Dale Cottingham


From the church stoop, in dusky light,
surrounded by motionless, sweltering air,

I hear the congregation singing,
in their dozens, alkaline voices rising,

falling, crescendoing,
calming like waves, making

of individuals this unison,
a verve that raises them to tip-toes,

giving themselves to a collective purity
of volition, a story of faith,

a harmony that does not move or sway
by the slightest fraction,

August’s windless air hovering
over the yard’s brown grass,

and simmering parked cars—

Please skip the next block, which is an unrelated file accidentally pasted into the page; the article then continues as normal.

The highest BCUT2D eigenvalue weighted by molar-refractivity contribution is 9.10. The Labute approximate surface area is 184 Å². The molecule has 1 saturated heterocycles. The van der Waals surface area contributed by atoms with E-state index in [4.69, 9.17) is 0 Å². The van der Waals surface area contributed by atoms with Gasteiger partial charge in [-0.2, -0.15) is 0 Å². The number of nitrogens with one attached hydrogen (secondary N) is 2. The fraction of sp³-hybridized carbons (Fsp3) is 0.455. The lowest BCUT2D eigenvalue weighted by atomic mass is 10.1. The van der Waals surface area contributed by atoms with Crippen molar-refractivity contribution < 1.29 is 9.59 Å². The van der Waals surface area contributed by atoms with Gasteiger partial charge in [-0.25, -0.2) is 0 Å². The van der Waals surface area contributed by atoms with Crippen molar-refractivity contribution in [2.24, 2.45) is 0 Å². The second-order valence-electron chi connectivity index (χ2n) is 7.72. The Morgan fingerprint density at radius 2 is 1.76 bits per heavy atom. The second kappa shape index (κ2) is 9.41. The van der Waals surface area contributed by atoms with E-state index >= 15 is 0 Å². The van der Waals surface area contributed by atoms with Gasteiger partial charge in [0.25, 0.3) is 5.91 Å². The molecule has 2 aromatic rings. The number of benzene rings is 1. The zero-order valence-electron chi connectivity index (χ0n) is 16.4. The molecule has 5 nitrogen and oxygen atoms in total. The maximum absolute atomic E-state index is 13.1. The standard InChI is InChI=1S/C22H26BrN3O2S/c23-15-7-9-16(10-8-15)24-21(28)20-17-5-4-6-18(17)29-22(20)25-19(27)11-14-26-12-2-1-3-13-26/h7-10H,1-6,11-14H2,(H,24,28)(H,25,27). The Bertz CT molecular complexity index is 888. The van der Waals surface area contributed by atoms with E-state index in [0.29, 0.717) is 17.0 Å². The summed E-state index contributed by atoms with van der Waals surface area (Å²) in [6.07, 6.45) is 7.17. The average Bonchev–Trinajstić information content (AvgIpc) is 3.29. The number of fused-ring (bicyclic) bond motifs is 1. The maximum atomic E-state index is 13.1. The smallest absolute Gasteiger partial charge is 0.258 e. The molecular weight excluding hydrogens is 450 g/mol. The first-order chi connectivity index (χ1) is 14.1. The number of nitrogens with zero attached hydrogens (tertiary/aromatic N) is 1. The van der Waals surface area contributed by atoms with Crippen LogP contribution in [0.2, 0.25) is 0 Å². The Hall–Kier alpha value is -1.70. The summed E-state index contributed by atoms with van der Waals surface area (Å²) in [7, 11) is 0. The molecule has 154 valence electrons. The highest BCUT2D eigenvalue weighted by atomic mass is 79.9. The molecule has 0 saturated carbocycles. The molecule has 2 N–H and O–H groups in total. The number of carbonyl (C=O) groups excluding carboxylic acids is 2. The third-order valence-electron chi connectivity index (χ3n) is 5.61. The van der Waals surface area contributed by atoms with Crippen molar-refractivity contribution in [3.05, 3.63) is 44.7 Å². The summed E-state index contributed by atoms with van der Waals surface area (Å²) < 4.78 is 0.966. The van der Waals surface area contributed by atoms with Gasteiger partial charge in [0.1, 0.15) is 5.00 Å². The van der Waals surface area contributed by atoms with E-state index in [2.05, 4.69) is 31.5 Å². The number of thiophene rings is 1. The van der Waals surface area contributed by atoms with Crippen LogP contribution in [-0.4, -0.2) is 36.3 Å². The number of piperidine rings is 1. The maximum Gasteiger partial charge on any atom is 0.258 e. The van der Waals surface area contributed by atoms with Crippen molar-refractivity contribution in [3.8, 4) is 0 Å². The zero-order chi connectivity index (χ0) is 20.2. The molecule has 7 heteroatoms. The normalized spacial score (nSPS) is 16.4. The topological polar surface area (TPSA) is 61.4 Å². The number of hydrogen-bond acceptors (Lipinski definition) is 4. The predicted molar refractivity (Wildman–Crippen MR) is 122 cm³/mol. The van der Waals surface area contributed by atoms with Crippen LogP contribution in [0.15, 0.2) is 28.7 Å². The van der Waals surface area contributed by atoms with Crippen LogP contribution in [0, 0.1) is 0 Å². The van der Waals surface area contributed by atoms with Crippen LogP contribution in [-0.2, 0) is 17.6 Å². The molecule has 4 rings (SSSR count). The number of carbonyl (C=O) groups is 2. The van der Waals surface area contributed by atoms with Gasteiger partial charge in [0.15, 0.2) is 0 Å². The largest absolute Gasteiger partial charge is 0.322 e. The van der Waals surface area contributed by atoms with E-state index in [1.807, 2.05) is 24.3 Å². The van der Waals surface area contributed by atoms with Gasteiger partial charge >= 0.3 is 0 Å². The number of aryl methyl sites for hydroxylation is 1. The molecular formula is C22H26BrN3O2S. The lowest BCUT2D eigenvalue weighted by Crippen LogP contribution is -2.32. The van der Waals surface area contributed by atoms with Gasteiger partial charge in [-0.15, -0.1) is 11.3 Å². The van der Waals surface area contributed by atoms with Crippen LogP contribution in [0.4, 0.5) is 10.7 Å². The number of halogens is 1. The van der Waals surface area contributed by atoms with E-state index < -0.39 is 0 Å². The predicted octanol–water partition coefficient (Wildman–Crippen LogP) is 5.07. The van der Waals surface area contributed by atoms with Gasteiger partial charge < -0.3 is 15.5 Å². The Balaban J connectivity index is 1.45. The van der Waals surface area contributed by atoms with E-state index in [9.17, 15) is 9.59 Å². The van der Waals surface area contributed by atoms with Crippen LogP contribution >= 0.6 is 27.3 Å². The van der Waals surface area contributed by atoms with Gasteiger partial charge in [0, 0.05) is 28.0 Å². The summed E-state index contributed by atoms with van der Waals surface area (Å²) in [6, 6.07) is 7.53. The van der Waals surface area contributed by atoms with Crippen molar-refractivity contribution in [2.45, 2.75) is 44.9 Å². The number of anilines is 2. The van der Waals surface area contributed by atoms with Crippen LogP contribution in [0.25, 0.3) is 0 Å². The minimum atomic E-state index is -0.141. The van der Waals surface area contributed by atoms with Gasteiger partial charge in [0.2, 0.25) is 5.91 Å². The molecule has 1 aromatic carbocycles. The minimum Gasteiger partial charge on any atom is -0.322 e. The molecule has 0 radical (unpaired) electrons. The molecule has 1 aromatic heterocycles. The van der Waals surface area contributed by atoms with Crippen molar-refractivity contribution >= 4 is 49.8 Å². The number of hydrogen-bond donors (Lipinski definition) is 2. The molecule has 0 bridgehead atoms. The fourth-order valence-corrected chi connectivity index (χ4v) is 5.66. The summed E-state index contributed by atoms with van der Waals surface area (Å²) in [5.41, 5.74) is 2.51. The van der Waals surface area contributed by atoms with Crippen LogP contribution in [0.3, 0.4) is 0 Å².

their confluence still whelming,

resonating in me, in them,
evincing a truth I realize

more deeply each gleaming moment:
we don’t get what we want, unless

we want longing—
more purely ours

than any other humanity.
Let me be one with this unison

for a moment on this shaded stoop
in burning heat, in this green

oasis of naming—
take every line I’ve saved

from all my ineffable days,
let me surrender mere knowing.

Dale Cottingham is of mixed race, part Choctaw, part White. These poems are part of a collection he has in circulation for a publisher. He is a Breadloafer and won the 2019 New Millennium Award for Poem of the Year. He lives in Edmond, Oklahoma.